At the foot of the Rimutaka Incline, Cross Creek existed to service the six Fell locomotives, and marshall trains in preparation for ascending the three miles (5km) of Fell-worked 1 in 15 gradient to Summit. An extensive locomotive depot was provided, including a wheel-drop pit within the main four-road shed. Major repairs were undertaken on the Fell locomotives, Petone and later Hutt Workshops providing major overhauls and boiler repairs. Ash pits, coal bins, 'skinny' rectangular water vats and three-way turnout leading to the engine shed were hallmarks of the depot, with two or more 'H' class Fell locos being serviced. Trains heading north from Cross Creek were hauled by conventional steam locomotives, typically tender types, turned and serviced at the depot.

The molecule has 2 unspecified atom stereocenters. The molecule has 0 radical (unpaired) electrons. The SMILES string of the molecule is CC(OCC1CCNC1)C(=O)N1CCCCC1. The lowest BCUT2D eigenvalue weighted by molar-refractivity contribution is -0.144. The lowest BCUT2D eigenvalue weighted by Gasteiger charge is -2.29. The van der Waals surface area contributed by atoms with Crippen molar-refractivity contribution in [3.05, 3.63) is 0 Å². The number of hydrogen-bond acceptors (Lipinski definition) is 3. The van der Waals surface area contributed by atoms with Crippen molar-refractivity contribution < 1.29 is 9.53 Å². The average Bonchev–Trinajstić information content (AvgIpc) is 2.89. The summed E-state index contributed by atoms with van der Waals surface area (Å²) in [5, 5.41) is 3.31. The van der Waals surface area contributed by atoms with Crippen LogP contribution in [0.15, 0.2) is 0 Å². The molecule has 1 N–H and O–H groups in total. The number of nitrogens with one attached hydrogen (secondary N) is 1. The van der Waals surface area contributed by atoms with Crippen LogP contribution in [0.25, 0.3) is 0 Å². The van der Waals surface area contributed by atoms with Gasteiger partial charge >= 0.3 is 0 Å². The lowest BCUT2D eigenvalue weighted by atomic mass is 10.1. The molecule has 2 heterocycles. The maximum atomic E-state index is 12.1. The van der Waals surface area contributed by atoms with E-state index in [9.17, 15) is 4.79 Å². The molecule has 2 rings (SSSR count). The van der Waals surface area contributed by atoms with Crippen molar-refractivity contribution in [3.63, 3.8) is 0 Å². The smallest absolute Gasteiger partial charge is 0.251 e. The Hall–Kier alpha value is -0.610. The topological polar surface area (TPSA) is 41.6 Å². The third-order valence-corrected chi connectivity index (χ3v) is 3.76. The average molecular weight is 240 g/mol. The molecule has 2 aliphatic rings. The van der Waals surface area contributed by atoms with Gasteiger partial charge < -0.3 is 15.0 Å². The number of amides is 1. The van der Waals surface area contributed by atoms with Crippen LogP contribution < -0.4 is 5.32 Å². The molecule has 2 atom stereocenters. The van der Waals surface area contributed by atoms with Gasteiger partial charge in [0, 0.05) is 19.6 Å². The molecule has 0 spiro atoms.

In similar fashion to Summit, Cross Creek was never considered a public station, and possessed neither platform nor verandah. A small 'dog-box' station building was provided, somewhat out of scale in consideration of the size of the station yard. It too carried a notice stating 'HEIGHT ABOVE SEA LEVEL 272 FEET', which was 869 feet (265 metres) lower than Summit.

Cross Creek had an extensive railway settlement, in contrast to Summit. Staff houses had been placed alongside the railway yard, and in most places where level ground could be had. A boarding house for single men was located a short distance past the locomotive depot, alongside the main line to Featherston. A school was provided for children of railway staff on the south side of Cross's Creek.

References:

1 New Zealand Railways, Archives New Zealand / Te Whare Tohu Tohituhinga O Aoteaora: [Archives reference: AAVK W3493 B-3589]